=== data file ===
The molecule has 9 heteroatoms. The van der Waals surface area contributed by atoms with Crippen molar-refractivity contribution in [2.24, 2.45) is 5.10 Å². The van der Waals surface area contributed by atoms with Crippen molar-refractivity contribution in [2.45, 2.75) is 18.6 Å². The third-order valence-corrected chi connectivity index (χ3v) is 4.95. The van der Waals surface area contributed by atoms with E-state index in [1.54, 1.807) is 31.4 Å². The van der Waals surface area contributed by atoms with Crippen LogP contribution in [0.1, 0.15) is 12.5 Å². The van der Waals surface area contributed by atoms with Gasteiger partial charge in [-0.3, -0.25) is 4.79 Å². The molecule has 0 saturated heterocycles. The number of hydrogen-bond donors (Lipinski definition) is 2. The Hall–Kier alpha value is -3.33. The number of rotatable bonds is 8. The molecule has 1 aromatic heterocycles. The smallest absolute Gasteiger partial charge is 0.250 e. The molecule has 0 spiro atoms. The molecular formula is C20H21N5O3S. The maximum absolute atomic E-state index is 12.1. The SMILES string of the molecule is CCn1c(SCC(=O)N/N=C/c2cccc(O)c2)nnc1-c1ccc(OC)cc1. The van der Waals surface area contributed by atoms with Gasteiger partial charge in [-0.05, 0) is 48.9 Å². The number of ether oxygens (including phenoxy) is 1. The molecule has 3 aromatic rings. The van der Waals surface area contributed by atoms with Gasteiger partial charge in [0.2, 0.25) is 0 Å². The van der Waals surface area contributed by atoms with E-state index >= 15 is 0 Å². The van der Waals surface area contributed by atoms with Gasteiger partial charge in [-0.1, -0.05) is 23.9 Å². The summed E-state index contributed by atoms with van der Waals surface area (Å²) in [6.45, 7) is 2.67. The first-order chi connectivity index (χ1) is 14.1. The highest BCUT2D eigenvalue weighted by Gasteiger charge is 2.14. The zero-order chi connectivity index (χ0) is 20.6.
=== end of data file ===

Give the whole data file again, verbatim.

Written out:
The molecule has 9 heteroatoms. The van der Waals surface area contributed by atoms with Crippen molar-refractivity contribution in [2.24, 2.45) is 5.10 Å². The van der Waals surface area contributed by atoms with Crippen molar-refractivity contribution in [2.45, 2.75) is 18.6 Å². The third-order valence-corrected chi connectivity index (χ3v) is 4.95. The van der Waals surface area contributed by atoms with E-state index in [1.54, 1.807) is 31.4 Å². The van der Waals surface area contributed by atoms with Crippen LogP contribution in [0.1, 0.15) is 12.5 Å². The van der Waals surface area contributed by atoms with Gasteiger partial charge in [-0.3, -0.25) is 4.79 Å². The molecule has 0 saturated heterocycles. The number of hydrogen-bond donors (Lipinski definition) is 2. The Hall–Kier alpha value is -3.33. The number of rotatable bonds is 8. The molecule has 1 aromatic heterocycles. The smallest absolute Gasteiger partial charge is 0.250 e. The molecule has 0 spiro atoms. The molecular formula is C20H21N5O3S. The maximum absolute atomic E-state index is 12.1. The SMILES string of the molecule is CCn1c(SCC(=O)N/N=C/c2cccc(O)c2)nnc1-c1ccc(OC)cc1. The van der Waals surface area contributed by atoms with Gasteiger partial charge in [-0.05, 0) is 48.9 Å². The number of ether oxygens (including phenoxy) is 1. The molecule has 3 aromatic rings. The van der Waals surface area contributed by atoms with Gasteiger partial charge in [0.2, 0.25) is 0 Å². The van der Waals surface area contributed by atoms with E-state index >= 15 is 0 Å². The van der Waals surface area contributed by atoms with Gasteiger partial charge in [-0.1, -0.05) is 23.9 Å². The summed E-state index contributed by atoms with van der Waals surface area (Å²) in [6.45, 7) is 2.67. The first-order chi connectivity index (χ1) is 14.1. The highest BCUT2D eigenvalue weighted by Gasteiger charge is 2.14. The zero-order chi connectivity index (χ0) is 20.6.